Several days ago, while in the kitchen making something to eat, I had the radio on and caught an interesting show. Here is the link: (So-Called) Life – produced by RadioLab; and this is how RadioLab.org describes this particular show: “The uneasy marriage of biology and engineering raises big questions about the nature of life.”…

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Mankind is Doing a Remarkable Job of Destroying the Planet

Did you see this in the news recently? According to a recent study, by the year 2050, there will be more plastic in the world’s oceans (pound for pound) than fish. That report was released by the World Economic Forum and the Ellen MacArthur Foundation. You can do a Google search and read all about…

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Paris Climate Agreement – Hold Your Applause

Just a quick post about the recent climate change conference agreement about which there is so much celebration. Don’t uncork the champagne just yet! Sorry to splash a bucket of cold reality onto all of this, but the truth is there are so many problems with this “great achievement,” not the least of which is…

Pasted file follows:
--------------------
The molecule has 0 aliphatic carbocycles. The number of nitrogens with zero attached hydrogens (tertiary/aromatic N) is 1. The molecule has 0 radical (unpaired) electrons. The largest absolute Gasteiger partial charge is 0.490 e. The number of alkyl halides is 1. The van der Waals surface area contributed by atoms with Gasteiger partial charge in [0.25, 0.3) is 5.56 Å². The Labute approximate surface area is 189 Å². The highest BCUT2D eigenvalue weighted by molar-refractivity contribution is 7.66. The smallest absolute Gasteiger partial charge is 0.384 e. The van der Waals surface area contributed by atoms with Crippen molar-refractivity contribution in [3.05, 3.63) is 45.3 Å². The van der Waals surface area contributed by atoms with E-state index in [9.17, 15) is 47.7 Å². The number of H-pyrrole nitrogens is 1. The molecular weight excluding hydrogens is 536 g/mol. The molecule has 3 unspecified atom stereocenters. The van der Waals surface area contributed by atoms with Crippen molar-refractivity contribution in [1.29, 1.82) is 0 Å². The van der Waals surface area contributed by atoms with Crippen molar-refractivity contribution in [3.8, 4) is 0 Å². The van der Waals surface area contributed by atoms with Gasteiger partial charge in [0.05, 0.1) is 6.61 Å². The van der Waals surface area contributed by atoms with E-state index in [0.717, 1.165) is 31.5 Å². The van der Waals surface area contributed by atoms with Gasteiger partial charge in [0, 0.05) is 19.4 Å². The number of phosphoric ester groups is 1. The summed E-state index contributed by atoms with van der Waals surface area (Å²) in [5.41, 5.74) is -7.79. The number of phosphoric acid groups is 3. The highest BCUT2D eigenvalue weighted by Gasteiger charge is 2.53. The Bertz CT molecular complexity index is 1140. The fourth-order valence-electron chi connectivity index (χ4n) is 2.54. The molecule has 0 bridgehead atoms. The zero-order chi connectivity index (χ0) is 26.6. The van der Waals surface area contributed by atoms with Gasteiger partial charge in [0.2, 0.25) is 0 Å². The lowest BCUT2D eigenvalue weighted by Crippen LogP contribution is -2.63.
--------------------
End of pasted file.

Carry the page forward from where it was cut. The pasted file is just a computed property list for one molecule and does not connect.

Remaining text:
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The Problem with Lawns

It seems like it’s been about half a year since my last post; so I’m pleasantly surprised to see it’s only been about two and a half months. Since there’s been so much I’ve been wanting to post about, and it’s all been piling up, maybe that’s why it seems like it’s been so much…

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The Annihilation of Nature – Book Alert